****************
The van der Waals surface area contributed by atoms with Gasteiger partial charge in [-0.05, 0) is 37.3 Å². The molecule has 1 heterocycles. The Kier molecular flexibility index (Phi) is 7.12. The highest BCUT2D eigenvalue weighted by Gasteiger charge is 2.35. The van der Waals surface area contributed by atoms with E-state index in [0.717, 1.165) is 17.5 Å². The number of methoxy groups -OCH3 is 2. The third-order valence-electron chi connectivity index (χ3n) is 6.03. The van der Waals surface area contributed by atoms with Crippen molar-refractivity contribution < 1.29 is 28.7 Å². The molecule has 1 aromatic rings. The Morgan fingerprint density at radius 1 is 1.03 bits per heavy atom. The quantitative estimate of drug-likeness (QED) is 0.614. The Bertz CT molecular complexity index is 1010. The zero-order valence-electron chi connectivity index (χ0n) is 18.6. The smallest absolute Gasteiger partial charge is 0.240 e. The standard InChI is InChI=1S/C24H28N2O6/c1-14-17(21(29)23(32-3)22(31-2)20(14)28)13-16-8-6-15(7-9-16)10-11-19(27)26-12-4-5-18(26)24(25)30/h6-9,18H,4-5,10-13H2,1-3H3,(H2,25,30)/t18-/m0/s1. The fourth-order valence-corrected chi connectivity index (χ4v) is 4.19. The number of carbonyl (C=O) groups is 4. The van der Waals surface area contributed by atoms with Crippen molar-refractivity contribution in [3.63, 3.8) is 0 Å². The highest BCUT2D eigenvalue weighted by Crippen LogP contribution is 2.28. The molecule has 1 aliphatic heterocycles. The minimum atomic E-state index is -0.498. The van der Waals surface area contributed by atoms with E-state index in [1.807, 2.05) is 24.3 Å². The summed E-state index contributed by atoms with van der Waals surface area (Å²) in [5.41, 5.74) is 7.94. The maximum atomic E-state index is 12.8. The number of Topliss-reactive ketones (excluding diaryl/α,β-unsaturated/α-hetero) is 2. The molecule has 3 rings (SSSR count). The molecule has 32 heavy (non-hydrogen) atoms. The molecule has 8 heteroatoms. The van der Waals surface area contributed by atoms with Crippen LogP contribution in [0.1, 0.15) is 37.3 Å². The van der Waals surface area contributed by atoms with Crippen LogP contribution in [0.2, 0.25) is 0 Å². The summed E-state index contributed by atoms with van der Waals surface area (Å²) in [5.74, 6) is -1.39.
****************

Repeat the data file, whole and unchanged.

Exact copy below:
The van der Waals surface area contributed by atoms with Gasteiger partial charge in [-0.05, 0) is 37.3 Å². The molecule has 1 heterocycles. The Kier molecular flexibility index (Phi) is 7.12. The highest BCUT2D eigenvalue weighted by Gasteiger charge is 2.35. The van der Waals surface area contributed by atoms with E-state index in [0.717, 1.165) is 17.5 Å². The number of methoxy groups -OCH3 is 2. The third-order valence-electron chi connectivity index (χ3n) is 6.03. The van der Waals surface area contributed by atoms with Crippen molar-refractivity contribution < 1.29 is 28.7 Å². The molecule has 1 aromatic rings. The Morgan fingerprint density at radius 1 is 1.03 bits per heavy atom. The quantitative estimate of drug-likeness (QED) is 0.614. The Bertz CT molecular complexity index is 1010. The zero-order valence-electron chi connectivity index (χ0n) is 18.6. The smallest absolute Gasteiger partial charge is 0.240 e. The standard InChI is InChI=1S/C24H28N2O6/c1-14-17(21(29)23(32-3)22(31-2)20(14)28)13-16-8-6-15(7-9-16)10-11-19(27)26-12-4-5-18(26)24(25)30/h6-9,18H,4-5,10-13H2,1-3H3,(H2,25,30)/t18-/m0/s1. The fourth-order valence-corrected chi connectivity index (χ4v) is 4.19. The number of carbonyl (C=O) groups is 4. The van der Waals surface area contributed by atoms with Crippen molar-refractivity contribution in [3.63, 3.8) is 0 Å². The highest BCUT2D eigenvalue weighted by Crippen LogP contribution is 2.28. The molecule has 1 aliphatic heterocycles. The minimum atomic E-state index is -0.498. The van der Waals surface area contributed by atoms with E-state index in [1.807, 2.05) is 24.3 Å². The summed E-state index contributed by atoms with van der Waals surface area (Å²) in [5.41, 5.74) is 7.94. The maximum atomic E-state index is 12.8. The number of Topliss-reactive ketones (excluding diaryl/α,β-unsaturated/α-hetero) is 2. The molecule has 3 rings (SSSR count). The molecule has 32 heavy (non-hydrogen) atoms. The molecule has 8 heteroatoms. The van der Waals surface area contributed by atoms with Crippen LogP contribution in [0.1, 0.15) is 37.3 Å². The van der Waals surface area contributed by atoms with Crippen LogP contribution in [0.2, 0.25) is 0 Å². The summed E-state index contributed by atoms with van der Waals surface area (Å²) in [5.74, 6) is -1.39.